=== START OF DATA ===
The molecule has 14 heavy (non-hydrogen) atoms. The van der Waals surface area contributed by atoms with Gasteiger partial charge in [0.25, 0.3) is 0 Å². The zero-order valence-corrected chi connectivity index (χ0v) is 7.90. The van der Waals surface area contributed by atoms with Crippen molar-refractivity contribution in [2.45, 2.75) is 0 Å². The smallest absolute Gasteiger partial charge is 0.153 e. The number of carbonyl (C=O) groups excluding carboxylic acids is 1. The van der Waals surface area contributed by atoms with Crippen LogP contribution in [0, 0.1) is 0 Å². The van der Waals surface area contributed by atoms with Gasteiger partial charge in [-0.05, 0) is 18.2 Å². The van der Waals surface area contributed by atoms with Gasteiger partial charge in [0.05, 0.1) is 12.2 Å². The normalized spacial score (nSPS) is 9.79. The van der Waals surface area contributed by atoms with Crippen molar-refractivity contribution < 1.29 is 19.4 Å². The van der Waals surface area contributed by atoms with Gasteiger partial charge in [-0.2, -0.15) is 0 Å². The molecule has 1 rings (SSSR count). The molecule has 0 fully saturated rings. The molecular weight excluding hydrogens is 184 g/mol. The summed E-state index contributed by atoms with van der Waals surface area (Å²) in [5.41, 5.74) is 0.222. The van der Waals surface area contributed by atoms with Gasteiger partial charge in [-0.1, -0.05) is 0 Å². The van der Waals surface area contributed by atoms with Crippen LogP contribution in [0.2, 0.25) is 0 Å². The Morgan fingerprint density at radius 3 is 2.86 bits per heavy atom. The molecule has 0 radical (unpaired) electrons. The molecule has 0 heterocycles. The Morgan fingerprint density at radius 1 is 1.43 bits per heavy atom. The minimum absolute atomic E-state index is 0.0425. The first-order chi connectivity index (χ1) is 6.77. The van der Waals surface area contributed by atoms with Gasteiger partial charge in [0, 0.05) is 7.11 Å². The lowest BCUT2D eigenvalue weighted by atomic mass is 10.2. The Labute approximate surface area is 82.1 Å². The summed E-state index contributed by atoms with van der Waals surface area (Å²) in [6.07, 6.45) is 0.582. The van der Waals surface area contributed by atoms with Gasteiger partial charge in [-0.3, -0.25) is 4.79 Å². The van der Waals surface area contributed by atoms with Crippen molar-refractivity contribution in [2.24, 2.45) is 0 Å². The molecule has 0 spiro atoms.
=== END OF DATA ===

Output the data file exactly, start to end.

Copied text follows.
The molecule has 14 heavy (non-hydrogen) atoms. The van der Waals surface area contributed by atoms with Gasteiger partial charge in [0.25, 0.3) is 0 Å². The zero-order valence-corrected chi connectivity index (χ0v) is 7.90. The van der Waals surface area contributed by atoms with Crippen molar-refractivity contribution in [2.45, 2.75) is 0 Å². The smallest absolute Gasteiger partial charge is 0.153 e. The number of carbonyl (C=O) groups excluding carboxylic acids is 1. The van der Waals surface area contributed by atoms with Crippen LogP contribution in [0, 0.1) is 0 Å². The van der Waals surface area contributed by atoms with Gasteiger partial charge in [-0.05, 0) is 18.2 Å². The van der Waals surface area contributed by atoms with Gasteiger partial charge in [0.05, 0.1) is 12.2 Å². The normalized spacial score (nSPS) is 9.79. The van der Waals surface area contributed by atoms with Crippen molar-refractivity contribution < 1.29 is 19.4 Å². The van der Waals surface area contributed by atoms with Gasteiger partial charge in [-0.2, -0.15) is 0 Å². The molecule has 1 rings (SSSR count). The molecule has 0 fully saturated rings. The molecular weight excluding hydrogens is 184 g/mol. The summed E-state index contributed by atoms with van der Waals surface area (Å²) in [5.41, 5.74) is 0.222. The van der Waals surface area contributed by atoms with Gasteiger partial charge in [-0.1, -0.05) is 0 Å². The van der Waals surface area contributed by atoms with Crippen LogP contribution in [0.2, 0.25) is 0 Å². The Morgan fingerprint density at radius 3 is 2.86 bits per heavy atom. The molecule has 0 radical (unpaired) electrons. The molecule has 0 heterocycles. The Morgan fingerprint density at radius 1 is 1.43 bits per heavy atom. The minimum absolute atomic E-state index is 0.0425. The first-order chi connectivity index (χ1) is 6.77. The van der Waals surface area contributed by atoms with Gasteiger partial charge in [0, 0.05) is 7.11 Å². The lowest BCUT2D eigenvalue weighted by atomic mass is 10.2. The Labute approximate surface area is 82.1 Å². The summed E-state index contributed by atoms with van der Waals surface area (Å²) in [6.07, 6.45) is 0.582. The van der Waals surface area contributed by atoms with Gasteiger partial charge in [-0.3, -0.25) is 4.79 Å². The van der Waals surface area contributed by atoms with Crippen molar-refractivity contribution in [2.24, 2.45) is 0 Å². The molecule has 0 spiro atoms.